Business Continuity Management (BCM) - which is also sometimes called Business Continuity Planning (BCP) - is a structured approach to ensuring that business functions in general and, in particular, IT systems, continue to operate despite disruptions of varying magnitude. It can be seen as a component part of the broader topic of Risk Management
Risk Identification & Assessment
The approach begins with the identification and assessment of the various risks confronting the organisation. Typically these will comprise: staff and manpower problems; interruptions to utility & consumable supplies; systems and production failures; product & financial difficulties; crime & terrorism; and biological & natural hazards. The methodologies that can then be employed to assess each of these risks range from the "What-if" approach (WIA) to the more formal Fault-Tree Analysis (FTA) and Failure Mode and Effects analysis (FMEA). WIA depends on the availability of knowledgeable individuals who can 'brainstorm' the hazards that could bring negative consequences to the organisation. FTA is a deductive top-down approach where undesirable events are defined and the potential faults that could initiate them are identified. FMEA is a bottom-up methodology which aims to analyse all potential failure modes of a system and then assess how to correct or mitigate these failures and their effects.
Impact Analysis & Prevention
This covers the analysis the impacts of the various hazards on: health and safety, continuity of operations, property, facilities, and infrastructure, delivery of services, the environment, economic and financial condition, regulatory and contractual obligations, reputation of or confidence in the organisation. Once the risks have been identified and assessed, an appropriate programme of preventative measures can be developed. These could include: correction of faults; protective and surveillance measures (e.g. firewalls and anti-virus software for computer systems); deterrence and security systems (e.g. shutters and alarms); health precautions (e.g. immunisations and quarantine).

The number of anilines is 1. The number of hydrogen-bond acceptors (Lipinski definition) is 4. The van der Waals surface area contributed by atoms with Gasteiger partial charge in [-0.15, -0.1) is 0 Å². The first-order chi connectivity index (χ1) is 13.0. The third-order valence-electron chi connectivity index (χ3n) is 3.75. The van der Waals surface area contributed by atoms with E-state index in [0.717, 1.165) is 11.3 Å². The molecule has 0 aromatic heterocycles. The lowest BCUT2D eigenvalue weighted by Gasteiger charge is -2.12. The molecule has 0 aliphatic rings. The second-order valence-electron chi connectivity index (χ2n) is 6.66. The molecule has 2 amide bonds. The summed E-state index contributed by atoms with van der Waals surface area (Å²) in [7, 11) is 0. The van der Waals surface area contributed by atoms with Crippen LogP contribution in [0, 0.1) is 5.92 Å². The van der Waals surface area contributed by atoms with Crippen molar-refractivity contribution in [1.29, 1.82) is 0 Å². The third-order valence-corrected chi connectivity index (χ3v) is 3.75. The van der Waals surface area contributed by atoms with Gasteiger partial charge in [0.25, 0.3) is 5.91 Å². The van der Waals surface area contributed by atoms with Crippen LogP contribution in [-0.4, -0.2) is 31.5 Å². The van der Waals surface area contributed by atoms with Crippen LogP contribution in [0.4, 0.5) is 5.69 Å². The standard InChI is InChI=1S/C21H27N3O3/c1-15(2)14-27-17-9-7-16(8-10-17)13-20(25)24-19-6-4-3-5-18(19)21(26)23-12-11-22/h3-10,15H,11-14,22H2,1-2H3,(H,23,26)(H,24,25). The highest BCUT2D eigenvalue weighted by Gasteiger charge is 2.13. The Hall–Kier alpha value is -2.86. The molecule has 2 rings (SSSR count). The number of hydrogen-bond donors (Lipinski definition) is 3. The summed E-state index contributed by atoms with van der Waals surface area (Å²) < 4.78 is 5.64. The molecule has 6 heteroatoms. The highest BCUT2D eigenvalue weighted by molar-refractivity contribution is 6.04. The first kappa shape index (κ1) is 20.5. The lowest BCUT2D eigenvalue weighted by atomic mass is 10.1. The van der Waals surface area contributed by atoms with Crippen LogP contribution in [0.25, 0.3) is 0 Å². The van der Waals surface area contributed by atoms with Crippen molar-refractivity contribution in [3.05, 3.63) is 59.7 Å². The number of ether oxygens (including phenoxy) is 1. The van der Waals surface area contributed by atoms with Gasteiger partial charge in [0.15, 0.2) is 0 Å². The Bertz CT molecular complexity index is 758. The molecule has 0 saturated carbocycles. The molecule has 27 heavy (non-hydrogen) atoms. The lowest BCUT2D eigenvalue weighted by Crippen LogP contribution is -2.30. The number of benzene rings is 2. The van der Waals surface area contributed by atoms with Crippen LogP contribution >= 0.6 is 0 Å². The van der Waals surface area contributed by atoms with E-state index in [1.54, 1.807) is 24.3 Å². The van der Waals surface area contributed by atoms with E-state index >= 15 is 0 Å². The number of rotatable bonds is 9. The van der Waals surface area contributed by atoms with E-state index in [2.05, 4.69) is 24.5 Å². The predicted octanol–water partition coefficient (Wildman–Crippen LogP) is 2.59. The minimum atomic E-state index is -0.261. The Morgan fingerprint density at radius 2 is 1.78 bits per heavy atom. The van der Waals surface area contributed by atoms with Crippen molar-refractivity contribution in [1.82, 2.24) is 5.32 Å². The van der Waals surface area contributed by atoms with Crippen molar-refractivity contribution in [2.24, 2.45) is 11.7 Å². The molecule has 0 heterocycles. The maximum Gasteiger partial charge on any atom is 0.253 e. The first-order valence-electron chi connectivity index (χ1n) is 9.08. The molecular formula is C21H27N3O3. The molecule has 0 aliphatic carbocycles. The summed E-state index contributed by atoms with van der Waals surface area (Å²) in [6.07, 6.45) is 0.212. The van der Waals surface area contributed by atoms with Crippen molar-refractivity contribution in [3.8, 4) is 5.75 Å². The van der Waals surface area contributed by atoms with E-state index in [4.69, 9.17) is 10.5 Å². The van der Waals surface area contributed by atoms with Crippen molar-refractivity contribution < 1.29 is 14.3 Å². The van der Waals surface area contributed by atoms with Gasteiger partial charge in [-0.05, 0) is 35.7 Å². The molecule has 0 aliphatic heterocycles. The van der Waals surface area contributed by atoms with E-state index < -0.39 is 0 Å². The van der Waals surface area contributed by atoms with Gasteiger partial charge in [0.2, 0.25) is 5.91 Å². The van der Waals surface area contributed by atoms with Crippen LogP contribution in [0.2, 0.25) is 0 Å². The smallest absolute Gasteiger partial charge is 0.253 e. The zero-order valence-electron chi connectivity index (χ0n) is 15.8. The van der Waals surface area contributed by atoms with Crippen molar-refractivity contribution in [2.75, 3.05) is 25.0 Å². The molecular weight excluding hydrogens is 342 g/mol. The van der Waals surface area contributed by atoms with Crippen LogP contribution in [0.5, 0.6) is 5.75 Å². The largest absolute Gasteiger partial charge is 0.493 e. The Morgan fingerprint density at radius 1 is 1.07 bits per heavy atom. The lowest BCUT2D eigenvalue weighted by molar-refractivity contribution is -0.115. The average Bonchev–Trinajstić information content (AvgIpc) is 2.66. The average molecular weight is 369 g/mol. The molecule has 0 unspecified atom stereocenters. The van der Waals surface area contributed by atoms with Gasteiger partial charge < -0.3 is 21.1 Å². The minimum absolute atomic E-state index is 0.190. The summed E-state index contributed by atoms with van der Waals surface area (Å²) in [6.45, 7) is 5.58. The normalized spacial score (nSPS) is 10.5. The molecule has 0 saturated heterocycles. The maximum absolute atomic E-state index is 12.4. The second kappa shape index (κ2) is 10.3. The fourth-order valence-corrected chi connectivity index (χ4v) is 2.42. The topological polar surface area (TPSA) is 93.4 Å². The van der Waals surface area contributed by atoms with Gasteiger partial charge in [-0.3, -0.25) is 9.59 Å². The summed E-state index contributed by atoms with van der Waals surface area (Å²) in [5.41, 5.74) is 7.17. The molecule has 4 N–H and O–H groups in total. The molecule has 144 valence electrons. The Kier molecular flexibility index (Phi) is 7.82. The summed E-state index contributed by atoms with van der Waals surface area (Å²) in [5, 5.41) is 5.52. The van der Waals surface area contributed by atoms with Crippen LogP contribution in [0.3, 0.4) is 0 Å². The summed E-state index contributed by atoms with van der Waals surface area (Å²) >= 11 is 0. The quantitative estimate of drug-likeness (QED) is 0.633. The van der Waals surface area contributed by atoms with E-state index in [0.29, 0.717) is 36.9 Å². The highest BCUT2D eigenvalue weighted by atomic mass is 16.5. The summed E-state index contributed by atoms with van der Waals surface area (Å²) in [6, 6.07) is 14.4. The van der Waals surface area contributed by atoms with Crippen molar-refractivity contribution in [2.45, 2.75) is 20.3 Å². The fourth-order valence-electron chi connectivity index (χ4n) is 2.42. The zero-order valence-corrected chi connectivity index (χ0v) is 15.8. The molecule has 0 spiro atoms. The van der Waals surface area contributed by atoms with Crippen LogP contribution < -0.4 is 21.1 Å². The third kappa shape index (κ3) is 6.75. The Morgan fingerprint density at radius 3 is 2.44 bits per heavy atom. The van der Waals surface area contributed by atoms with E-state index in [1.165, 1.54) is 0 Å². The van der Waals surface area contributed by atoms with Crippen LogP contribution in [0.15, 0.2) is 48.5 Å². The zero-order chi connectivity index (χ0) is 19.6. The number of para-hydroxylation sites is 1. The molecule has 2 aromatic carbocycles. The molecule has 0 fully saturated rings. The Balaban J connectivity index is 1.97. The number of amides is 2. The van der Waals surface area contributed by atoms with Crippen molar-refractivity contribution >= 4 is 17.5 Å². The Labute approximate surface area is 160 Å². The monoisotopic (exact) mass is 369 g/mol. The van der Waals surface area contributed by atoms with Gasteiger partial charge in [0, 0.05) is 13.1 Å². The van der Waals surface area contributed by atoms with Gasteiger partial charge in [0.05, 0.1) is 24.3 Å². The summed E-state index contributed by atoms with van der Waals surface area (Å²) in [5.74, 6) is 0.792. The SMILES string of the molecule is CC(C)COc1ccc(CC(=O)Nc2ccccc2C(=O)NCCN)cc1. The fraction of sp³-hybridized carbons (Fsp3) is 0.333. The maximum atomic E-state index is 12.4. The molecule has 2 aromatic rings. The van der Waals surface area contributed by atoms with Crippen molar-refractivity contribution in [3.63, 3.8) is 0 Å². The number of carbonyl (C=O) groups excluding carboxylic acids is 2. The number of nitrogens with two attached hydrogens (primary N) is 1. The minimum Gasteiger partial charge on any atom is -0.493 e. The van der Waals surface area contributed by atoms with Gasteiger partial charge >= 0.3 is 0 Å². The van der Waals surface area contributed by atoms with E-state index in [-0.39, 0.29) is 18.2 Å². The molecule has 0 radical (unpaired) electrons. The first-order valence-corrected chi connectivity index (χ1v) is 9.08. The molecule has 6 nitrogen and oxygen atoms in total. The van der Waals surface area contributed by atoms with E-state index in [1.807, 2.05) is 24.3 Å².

Procedures and policies need to be established for managing incidents of different types. These need to cover alerting emergency services and other interested parties, including the media and stakeholders. If the incident is judged to have reached crisis proportions, a pre-defined Incident Management Team can be required to assume management control from a pre-prepared crisis management room. If the incident renders the organisation's main location inaccessible, there should be a pre-prepared secondary location available some distance (say at least one kilometre) away. Procedures also need to be set down for any required succession of management.
This is a portfolio of measures to optimise the consequences of damaging events should they occur. Commonly employed measures include:
- The purchase of appropriate insurance policies.
- In the case of key individuals, succession planning, non-disclosure agreements and gardening leave provisions.
- In the case of key organisational data, a backup strategy involving offsite storage and hardcopies.
- In the case of critical systems (both IT and production), some systems duplication or redundancy.
Disaster Recovery is often regarded as a subordinate element of BCP with the aim of ensuring that the organisation's IT systems are continuous operational under any foreseeable circumstances. This generally involves the creation and operation of a duplicated IT site with up-to-date systems and data. The most expensive option is a so-called "hot site" where the duplicated backup site completely mirrors the main environment with real time synchronisation and can take over its responsibilities with negligible interruption. A cheaper solution involves mutual assistance agreements with other organisations for the provision of resources, facilities, services, and other required support during an incident. As well as the differing setup and running costs of the various disaster recovery strategies other important characteristics are the recovery point objective (RPO) and recovery time objective (RTO) for each business process.